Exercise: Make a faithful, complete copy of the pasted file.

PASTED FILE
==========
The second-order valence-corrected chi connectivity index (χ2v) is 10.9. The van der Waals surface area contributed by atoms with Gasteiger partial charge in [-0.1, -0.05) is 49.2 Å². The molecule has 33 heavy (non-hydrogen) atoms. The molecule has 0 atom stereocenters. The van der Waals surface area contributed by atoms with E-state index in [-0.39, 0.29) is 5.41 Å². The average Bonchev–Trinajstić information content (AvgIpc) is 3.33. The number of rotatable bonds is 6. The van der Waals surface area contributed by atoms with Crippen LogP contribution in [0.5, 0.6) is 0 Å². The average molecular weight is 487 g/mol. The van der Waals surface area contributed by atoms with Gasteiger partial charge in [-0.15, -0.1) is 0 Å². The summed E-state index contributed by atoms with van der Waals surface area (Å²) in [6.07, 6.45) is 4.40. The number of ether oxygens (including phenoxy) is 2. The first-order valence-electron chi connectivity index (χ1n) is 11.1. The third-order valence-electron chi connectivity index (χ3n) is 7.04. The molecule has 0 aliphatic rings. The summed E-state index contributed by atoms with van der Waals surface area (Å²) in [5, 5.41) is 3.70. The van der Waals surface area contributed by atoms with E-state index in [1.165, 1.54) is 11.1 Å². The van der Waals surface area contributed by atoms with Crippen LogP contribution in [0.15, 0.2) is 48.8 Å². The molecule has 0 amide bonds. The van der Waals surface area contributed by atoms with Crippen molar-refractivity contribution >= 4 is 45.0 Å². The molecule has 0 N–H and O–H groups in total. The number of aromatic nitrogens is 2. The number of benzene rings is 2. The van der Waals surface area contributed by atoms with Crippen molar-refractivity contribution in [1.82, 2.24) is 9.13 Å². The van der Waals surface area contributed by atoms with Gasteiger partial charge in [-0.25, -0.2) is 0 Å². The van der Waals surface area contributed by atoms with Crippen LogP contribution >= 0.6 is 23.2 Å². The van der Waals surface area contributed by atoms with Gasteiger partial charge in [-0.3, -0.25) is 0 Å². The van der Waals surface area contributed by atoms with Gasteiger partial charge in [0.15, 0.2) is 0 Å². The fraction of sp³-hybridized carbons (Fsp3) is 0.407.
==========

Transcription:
The second-order valence-corrected chi connectivity index (χ2v) is 10.9. The van der Waals surface area contributed by atoms with Gasteiger partial charge in [-0.1, -0.05) is 49.2 Å². The molecule has 33 heavy (non-hydrogen) atoms. The molecule has 0 atom stereocenters. The van der Waals surface area contributed by atoms with E-state index in [-0.39, 0.29) is 5.41 Å². The average Bonchev–Trinajstić information content (AvgIpc) is 3.33. The number of rotatable bonds is 6. The van der Waals surface area contributed by atoms with Crippen LogP contribution in [0.5, 0.6) is 0 Å². The average molecular weight is 487 g/mol. The van der Waals surface area contributed by atoms with Gasteiger partial charge in [-0.15, -0.1) is 0 Å². The summed E-state index contributed by atoms with van der Waals surface area (Å²) in [6.07, 6.45) is 4.40. The number of ether oxygens (including phenoxy) is 2. The first-order valence-electron chi connectivity index (χ1n) is 11.1. The third-order valence-electron chi connectivity index (χ3n) is 7.04. The molecule has 0 aliphatic rings. The summed E-state index contributed by atoms with van der Waals surface area (Å²) in [5, 5.41) is 3.70. The van der Waals surface area contributed by atoms with E-state index in [1.165, 1.54) is 11.1 Å². The van der Waals surface area contributed by atoms with Crippen LogP contribution in [0.15, 0.2) is 48.8 Å². The molecule has 0 amide bonds. The van der Waals surface area contributed by atoms with Crippen molar-refractivity contribution >= 4 is 45.0 Å². The molecule has 0 N–H and O–H groups in total. The number of aromatic nitrogens is 2. The number of benzene rings is 2. The van der Waals surface area contributed by atoms with Crippen molar-refractivity contribution in [1.82, 2.24) is 9.13 Å². The van der Waals surface area contributed by atoms with Gasteiger partial charge in [-0.25, -0.2) is 0 Å². The van der Waals surface area contributed by atoms with Crippen LogP contribution >= 0.6 is 23.2 Å². The van der Waals surface area contributed by atoms with Gasteiger partial charge in [-0.3, -0.25) is 0 Å². The van der Waals surface area contributed by atoms with Gasteiger partial charge in [0.15, 0.2) is 0 Å². The fraction of sp³-hybridized carbons (Fsp3) is 0.407.